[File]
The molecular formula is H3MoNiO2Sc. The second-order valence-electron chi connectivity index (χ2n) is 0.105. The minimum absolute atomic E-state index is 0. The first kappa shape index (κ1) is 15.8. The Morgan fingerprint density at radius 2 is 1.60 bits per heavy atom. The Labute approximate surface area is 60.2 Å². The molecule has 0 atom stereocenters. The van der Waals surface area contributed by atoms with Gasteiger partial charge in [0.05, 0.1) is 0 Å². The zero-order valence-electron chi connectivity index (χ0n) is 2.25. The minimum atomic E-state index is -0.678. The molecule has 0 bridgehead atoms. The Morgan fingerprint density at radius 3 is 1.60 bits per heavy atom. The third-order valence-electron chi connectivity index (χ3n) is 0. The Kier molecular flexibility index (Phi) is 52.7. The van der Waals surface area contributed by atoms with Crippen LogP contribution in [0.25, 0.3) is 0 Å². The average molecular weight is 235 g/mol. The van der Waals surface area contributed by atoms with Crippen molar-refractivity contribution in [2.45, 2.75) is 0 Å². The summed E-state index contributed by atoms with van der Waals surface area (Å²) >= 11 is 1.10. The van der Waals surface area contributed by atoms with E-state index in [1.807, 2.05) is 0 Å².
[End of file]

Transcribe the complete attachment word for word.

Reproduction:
The molecular formula is H3MoNiO2Sc. The second-order valence-electron chi connectivity index (χ2n) is 0.105. The minimum absolute atomic E-state index is 0. The first kappa shape index (κ1) is 15.8. The Morgan fingerprint density at radius 2 is 1.60 bits per heavy atom. The Labute approximate surface area is 60.2 Å². The molecule has 0 atom stereocenters. The van der Waals surface area contributed by atoms with Gasteiger partial charge in [0.05, 0.1) is 0 Å². The zero-order valence-electron chi connectivity index (χ0n) is 2.25. The minimum atomic E-state index is -0.678. The molecule has 0 bridgehead atoms. The Morgan fingerprint density at radius 3 is 1.60 bits per heavy atom. The third-order valence-electron chi connectivity index (χ3n) is 0. The Kier molecular flexibility index (Phi) is 52.7. The van der Waals surface area contributed by atoms with Crippen LogP contribution in [0.25, 0.3) is 0 Å². The average molecular weight is 235 g/mol. The van der Waals surface area contributed by atoms with Crippen molar-refractivity contribution in [2.45, 2.75) is 0 Å². The summed E-state index contributed by atoms with van der Waals surface area (Å²) >= 11 is 1.10. The van der Waals surface area contributed by atoms with E-state index in [1.807, 2.05) is 0 Å².